The importance of the kidney to the body, as pointed out by Van Slyke1 in his Mellon Lecture (1947), is reflected in the renal control of the volume and the composition of the extracellular fluid, the glomerular filtration of plasma water and excretion of foreign substances by the renal tubules. About 25 per cent of the human body consists of extracellular fluid with its remarkably constant composition of potassium, sodium chloride and other electrolytes. The maintenance of this constant composition and of the volume is a function of the kidney. The total volume of blood flowing through the kidney per minute is more than one liter. This is about one fifth of the total volume of blood put out by the heart in one minute during rest.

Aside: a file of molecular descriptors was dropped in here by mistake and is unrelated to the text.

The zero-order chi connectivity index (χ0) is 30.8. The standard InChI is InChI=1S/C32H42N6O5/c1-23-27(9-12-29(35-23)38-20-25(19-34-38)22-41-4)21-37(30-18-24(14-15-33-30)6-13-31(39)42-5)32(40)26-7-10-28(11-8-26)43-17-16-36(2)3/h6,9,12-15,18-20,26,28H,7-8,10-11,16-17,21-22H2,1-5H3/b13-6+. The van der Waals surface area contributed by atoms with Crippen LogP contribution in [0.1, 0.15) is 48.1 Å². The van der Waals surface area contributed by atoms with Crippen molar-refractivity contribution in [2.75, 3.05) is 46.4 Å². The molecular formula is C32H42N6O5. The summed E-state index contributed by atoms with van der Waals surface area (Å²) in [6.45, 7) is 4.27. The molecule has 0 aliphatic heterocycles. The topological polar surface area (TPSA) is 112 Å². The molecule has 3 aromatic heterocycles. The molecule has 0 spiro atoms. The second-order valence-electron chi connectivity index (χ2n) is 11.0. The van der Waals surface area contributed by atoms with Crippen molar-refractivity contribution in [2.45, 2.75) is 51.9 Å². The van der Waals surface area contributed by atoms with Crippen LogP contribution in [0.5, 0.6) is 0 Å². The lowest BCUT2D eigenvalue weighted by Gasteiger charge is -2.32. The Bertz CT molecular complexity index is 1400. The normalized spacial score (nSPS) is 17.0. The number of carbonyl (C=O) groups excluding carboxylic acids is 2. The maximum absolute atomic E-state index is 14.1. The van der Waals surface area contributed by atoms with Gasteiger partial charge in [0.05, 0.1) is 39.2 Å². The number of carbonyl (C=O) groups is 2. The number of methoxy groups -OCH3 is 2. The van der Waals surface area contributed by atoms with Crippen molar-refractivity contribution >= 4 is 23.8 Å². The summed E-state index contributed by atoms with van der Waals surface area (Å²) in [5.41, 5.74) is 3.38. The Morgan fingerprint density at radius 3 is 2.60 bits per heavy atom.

Carl Ludwig, almost a century ago, advanced the filtration-reabsorption concept of renal function. As the blood flows through the glomeruli a part
STUDIES IN PHYSIOLOGY OF THE KIDNEY. JAMA. 1949;141(14):994–995. doi:10.1001/jama.1949.02910140034010
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